I Want to Believe
I have a very distinct memory of myself as a kid sitting in my parent’s basement on this crazy fire-engine red carpet watching one of those oversized tube televisions. My older brother and I were flipping through the channels when we stumbled upon a show that described unexplained things and purported real-life monsters. As a kid, the idea of real-life monsters was completely intoxicating and I was immediately hooked. The show was In Search of…. with Leonard Nimoy and the episode was Bigfoot.
The idea of Sasquatch is as old as the hills but it was in the seventies when it really took off. There was a rash of reported sightings in the Pacific Northwest, an unbelievable piece of film shot by Roger Patterson and Bob Gimlin in 1967 and shows like In Search of… that were fueling the Bigfoot flames. Along with In Search of… there were so called documentaries like The Mysterious Monsters (1976) or movies like The Legend of Boggy Creek (1972). All these productions followed the same formula: part wildlife nature program mixed with costumed reenactments of supposed real-life encounters. They all also included ‘the Bigfoot cam’ where we the viewer get to see what Sasquatch sees from a first person perspective as he trundles through the woods pausing occasionally to give out a blood curdling yowl. With those awesome seventies’ production values, I was in heaven.
Trends come and go, and soon television moved on as well, inevitably replacing Steve Austin with Colt Seavers but by this time it was already too late for me, the imprint on my psyche was irreversible. Decades past and ‘the mysterious monster’ kept a pretty low profile, keeping out of sight but somehow always still in my periphery. To this day I’m a big fan of the big guy and right now (lucky for me) he is going through a mini television renaissance. Programs like Destination Truth and Finding Bigfoot are trying to fill those over-sized shoes that In Search of… left behind. The new breed of paranormal reality shows that have to try and scrape together an hours’ worth of watchable material of people bumbling around in the dark has me transfixed again. Bigfoot’s back on TV, kind of – because you never actually get to find him.
All discussions about Bigfoot will eventually lead to the matter of belief. So, do you believe in Bigfoot? For most people it is a matter of proof. For me, after watching countless hours of programs, having read numerous books and blogs I realize it’s not as simple as a yes or no answer. I love the idea of Bigfoot. He is as equally intriguing from both perspectives of his existence and it’s that balancing act that keeps me hooked.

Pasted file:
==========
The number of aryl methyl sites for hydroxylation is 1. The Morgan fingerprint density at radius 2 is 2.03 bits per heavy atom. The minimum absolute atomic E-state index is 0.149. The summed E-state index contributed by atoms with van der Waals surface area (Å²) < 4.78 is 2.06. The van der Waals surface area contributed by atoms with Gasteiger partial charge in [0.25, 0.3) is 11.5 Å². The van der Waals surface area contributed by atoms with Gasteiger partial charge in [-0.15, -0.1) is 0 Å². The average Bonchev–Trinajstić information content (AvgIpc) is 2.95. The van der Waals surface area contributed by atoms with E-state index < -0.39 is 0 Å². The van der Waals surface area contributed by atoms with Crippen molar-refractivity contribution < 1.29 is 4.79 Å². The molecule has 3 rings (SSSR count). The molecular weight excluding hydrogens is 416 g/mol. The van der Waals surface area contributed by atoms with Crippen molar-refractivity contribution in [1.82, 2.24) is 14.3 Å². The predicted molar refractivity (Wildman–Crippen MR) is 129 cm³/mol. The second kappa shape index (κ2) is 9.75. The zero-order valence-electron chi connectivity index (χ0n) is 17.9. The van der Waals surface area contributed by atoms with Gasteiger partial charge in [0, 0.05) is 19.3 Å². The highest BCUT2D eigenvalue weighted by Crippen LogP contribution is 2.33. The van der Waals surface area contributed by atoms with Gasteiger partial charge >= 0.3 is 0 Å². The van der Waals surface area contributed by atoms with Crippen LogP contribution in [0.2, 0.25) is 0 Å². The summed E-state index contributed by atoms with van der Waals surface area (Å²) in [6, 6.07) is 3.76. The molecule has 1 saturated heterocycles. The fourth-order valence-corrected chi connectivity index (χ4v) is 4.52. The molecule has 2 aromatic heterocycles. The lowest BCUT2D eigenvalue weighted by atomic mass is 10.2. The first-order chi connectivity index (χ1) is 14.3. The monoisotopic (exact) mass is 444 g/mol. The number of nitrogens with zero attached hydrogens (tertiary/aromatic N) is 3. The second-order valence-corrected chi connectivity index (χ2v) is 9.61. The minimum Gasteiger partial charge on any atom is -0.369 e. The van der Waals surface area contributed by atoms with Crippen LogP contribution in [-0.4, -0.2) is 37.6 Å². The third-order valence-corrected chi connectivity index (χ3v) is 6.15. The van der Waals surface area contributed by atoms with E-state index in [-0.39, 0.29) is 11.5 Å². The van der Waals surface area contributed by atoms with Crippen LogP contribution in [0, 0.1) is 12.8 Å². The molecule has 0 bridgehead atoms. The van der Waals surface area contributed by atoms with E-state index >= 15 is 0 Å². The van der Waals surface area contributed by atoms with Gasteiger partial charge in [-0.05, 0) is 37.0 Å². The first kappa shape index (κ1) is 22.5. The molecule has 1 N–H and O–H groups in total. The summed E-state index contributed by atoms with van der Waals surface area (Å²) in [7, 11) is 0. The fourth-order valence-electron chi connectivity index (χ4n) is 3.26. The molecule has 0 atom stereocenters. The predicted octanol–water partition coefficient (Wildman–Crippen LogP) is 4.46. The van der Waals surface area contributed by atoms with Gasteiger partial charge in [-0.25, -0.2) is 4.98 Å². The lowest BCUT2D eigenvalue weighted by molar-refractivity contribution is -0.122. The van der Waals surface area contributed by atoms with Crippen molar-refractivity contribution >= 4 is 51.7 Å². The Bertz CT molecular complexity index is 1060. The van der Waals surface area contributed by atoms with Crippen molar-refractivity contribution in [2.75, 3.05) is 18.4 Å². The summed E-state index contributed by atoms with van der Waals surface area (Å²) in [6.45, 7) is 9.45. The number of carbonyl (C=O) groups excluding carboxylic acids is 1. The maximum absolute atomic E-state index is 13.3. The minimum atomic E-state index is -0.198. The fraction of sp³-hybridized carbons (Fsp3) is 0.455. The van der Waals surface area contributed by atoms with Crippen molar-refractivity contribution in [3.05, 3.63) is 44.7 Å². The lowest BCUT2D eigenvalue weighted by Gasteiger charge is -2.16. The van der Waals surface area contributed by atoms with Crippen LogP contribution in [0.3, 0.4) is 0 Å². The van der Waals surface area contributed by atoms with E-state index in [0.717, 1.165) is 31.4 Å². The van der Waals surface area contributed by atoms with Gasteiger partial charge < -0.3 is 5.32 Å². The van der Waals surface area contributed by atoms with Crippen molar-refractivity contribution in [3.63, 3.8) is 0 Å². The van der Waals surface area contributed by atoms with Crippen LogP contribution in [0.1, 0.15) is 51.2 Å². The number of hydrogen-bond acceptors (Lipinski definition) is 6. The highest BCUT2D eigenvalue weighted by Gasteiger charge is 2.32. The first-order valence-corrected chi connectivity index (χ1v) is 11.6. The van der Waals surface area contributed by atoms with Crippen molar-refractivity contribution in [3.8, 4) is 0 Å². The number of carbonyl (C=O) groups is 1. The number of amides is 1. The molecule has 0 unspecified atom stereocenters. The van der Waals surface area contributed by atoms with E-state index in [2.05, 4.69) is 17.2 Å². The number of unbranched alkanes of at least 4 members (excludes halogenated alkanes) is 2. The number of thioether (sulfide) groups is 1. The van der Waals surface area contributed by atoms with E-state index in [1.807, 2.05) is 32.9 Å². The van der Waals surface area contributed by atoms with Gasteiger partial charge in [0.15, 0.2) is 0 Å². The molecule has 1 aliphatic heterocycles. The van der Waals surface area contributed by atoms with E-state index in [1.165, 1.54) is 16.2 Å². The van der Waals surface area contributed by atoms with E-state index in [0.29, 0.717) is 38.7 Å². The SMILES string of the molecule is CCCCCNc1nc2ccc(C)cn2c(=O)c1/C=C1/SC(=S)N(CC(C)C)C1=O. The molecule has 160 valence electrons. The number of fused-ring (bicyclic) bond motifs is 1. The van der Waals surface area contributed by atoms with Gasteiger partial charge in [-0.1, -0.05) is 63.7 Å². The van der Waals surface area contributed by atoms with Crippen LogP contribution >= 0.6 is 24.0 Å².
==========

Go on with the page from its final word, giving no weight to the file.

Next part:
If he does exist, then the kid in me is tickled pink. The kid in me would like to hope that the world still holds mysteries. I hope I can keep an open mind, be considerate to alternative possibilities and not prejudge something because it’s unfamiliar to me. Embracing the idea of Bigfoot is embracing the unknown.
There are some strong arguments in his favour. The strongest being the thousands of eye witness reports from all over the world along with the various footprints found. One of the best presents I ever received was when my wife gave me one of the casts. I have physical evidence of a (supposed) fictitious creature. I love it for its contradiction. The other thing Bigfoot has going for him is that the size of the wilderness he inhabits is absolutely immense. In my younger years, I lived in a small town in the interior of British Columbia. One afternoon I had the opportunity to take a plane ride over the mountains. From the vantage point of the small four seat aircraft you could see for miles and miles and all you saw were trees. The sheer vastness of it was humbling. It is not unbelievable that something could go undetected.
But he doesn’t always go undetected and that is why I also like the idea that he does not exist. This tickles my inner conceptual artist. If Bigfoot doesn’t exist then where are we getting all these photos, stories and videos? In many cases people are projecting their unfiltered beliefs onto an unfamiliar sound in the woods or a cluster of shadows in a blurry photograph. In other instances, people out there are generating the evidence themselves, perpetuating a hoax that has lasted for decades. The more believable images are the work of magicians. (Actually the magicians Penn and Teller created their own film for their television show Bullsh!t which went on to fool a great number of people.) The amount of time, effort and creativity that goes into something of this nature is intriguing. As our technology improves the fakery will also improve.
In the end it’s the mystery that keeps me hooked. I want to believe …..but I hope I never find out.